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Re-Evaluation and Recommendations for Redesign of the World Trade Center : Final Report
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|Title: ||Re-Evaluation and Recommendations for Redesign of the World Trade Center : Final Report|
|Authors: ||Alqallaf, Salem|
|Keywords: ||September 11 Terrorist Attacks, 2001;World Trade Center (New York, N.Y.) -- Design and construction;Building, Fireproof;Office buildings -- Design and construction|
|Issue Date: ||22-May-2003|
|Abstract: ||After the collapse of the World Trade Center, Towers 1 and 2, several questions were raised about the fire protection, egress and emergency evacuation systems. Full engineering services were provided to analyze the design of these systems to investigate what improvements can be made to keep the buildings standing longer, which could have saved more lives.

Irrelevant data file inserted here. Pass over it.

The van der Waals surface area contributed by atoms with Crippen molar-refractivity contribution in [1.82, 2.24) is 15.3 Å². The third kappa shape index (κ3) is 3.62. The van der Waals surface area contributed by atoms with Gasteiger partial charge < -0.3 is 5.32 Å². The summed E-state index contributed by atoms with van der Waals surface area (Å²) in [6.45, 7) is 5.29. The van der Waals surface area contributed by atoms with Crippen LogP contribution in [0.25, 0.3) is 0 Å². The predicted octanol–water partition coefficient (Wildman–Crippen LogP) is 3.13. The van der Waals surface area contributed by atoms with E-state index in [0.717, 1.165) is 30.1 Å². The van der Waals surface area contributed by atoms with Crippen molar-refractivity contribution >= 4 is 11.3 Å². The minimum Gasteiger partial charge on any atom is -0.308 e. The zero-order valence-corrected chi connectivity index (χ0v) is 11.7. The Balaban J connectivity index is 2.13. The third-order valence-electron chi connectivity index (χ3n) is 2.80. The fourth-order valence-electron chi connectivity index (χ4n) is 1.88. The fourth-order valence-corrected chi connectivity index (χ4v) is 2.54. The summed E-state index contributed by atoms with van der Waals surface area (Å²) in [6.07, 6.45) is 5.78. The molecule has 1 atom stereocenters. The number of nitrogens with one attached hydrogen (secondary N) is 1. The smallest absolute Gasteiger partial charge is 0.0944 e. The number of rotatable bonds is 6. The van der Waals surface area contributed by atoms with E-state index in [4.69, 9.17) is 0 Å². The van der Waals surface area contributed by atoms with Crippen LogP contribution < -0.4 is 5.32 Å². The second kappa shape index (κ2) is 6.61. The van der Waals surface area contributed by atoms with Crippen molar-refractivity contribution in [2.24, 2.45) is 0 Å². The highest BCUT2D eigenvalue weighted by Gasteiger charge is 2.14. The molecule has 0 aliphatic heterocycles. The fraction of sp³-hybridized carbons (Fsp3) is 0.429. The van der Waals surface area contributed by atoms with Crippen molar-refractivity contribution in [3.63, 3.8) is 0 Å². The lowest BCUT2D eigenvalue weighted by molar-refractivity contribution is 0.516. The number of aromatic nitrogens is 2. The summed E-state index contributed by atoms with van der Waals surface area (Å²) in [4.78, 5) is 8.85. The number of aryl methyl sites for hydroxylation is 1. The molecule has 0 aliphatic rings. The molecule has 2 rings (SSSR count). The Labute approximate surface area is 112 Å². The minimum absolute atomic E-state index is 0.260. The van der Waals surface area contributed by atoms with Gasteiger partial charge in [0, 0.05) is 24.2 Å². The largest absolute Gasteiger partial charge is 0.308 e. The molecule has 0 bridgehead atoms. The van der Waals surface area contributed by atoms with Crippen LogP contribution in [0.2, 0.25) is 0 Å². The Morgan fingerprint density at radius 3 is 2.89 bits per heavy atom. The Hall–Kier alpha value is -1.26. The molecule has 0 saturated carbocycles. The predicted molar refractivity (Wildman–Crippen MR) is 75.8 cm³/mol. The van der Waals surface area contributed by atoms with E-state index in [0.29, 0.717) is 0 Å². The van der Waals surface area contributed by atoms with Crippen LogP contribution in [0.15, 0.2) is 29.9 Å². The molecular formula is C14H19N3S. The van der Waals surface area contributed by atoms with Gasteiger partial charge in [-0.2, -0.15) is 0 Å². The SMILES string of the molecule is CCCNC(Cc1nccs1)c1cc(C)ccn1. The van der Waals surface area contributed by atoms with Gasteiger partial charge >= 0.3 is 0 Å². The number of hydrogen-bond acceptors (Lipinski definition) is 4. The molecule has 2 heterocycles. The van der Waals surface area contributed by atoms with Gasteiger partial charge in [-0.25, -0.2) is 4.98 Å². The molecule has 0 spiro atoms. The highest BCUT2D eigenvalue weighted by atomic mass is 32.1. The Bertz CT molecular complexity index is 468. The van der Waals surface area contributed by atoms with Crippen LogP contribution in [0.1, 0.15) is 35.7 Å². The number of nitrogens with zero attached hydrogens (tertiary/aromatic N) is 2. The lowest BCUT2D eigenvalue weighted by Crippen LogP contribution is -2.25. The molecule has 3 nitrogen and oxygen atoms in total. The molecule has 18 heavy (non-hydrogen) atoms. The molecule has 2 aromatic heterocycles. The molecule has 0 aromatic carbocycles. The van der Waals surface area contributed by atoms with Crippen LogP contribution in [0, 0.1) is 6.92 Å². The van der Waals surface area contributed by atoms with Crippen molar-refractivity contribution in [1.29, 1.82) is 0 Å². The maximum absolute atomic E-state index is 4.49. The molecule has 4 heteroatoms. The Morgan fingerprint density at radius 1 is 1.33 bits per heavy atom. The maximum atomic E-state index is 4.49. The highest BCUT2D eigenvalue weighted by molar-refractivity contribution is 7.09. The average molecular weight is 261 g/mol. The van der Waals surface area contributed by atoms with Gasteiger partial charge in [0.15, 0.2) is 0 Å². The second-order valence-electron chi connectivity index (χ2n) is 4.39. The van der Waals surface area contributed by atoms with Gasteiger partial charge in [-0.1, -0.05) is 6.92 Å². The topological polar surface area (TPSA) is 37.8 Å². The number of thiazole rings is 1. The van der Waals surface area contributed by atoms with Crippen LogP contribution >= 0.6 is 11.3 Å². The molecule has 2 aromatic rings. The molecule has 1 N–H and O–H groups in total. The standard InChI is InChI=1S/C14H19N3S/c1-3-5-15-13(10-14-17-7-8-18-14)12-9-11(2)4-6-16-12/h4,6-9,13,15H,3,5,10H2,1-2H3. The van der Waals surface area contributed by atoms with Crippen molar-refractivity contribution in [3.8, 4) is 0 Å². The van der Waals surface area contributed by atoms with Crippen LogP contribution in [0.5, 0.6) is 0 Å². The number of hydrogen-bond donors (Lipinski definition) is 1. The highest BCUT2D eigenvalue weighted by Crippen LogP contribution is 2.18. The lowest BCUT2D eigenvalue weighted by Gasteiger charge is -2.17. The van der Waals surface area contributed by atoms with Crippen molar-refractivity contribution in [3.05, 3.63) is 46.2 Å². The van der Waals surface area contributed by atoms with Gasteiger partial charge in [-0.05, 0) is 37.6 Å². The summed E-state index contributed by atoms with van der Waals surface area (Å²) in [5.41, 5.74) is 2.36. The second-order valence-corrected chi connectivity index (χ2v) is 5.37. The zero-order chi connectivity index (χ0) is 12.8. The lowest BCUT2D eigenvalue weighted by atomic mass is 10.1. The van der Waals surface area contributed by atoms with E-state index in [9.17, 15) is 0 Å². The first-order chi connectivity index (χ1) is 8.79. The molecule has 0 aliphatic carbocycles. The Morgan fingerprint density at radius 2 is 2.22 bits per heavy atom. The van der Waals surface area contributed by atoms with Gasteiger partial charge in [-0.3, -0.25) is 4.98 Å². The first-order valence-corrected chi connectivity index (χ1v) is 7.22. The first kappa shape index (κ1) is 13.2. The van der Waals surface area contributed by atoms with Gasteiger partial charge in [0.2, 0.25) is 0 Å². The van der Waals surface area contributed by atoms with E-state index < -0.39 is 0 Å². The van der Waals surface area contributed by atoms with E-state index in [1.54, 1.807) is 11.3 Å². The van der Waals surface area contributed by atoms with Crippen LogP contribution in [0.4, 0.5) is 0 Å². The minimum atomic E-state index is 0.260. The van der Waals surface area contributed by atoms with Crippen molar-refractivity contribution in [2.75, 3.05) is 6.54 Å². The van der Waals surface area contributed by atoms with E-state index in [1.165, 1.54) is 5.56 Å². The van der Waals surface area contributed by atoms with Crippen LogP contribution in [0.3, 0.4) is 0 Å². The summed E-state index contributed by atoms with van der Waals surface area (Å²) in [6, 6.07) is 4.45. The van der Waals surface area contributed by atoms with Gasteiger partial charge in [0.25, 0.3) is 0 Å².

Towers 1 and 2 each has a building footprint of an acre, stood 110 stories tall, housed 50,000 employees and an additional 26,000 visitors daily. The building layout contains a centralized core, which contains the elevators and stairs. The core was surrounded by open office space extending out to the perimeter columns.
The towers did not collapse because of the impact of the plane; they collapsed as a result of fires fueled by jet fuel burning at temperatures averaging 2000 degrees Fahrenheit. The fires destroyed parts of the fire protection system, blocked parts of the stair towers, and caused structural members to deflect and finally collapse.
The new fire protection system utilizes foam and/or water that can extinguish fires that burn at extremely high temperatures. The egress system was brought up to Building Code by adding additional stair towers and increasing their size. The emergency evacuation system incorporates parachutes, and implements an improved evacuation plan.|
|Appears in Collections:||Senior Design Projects (COE)|
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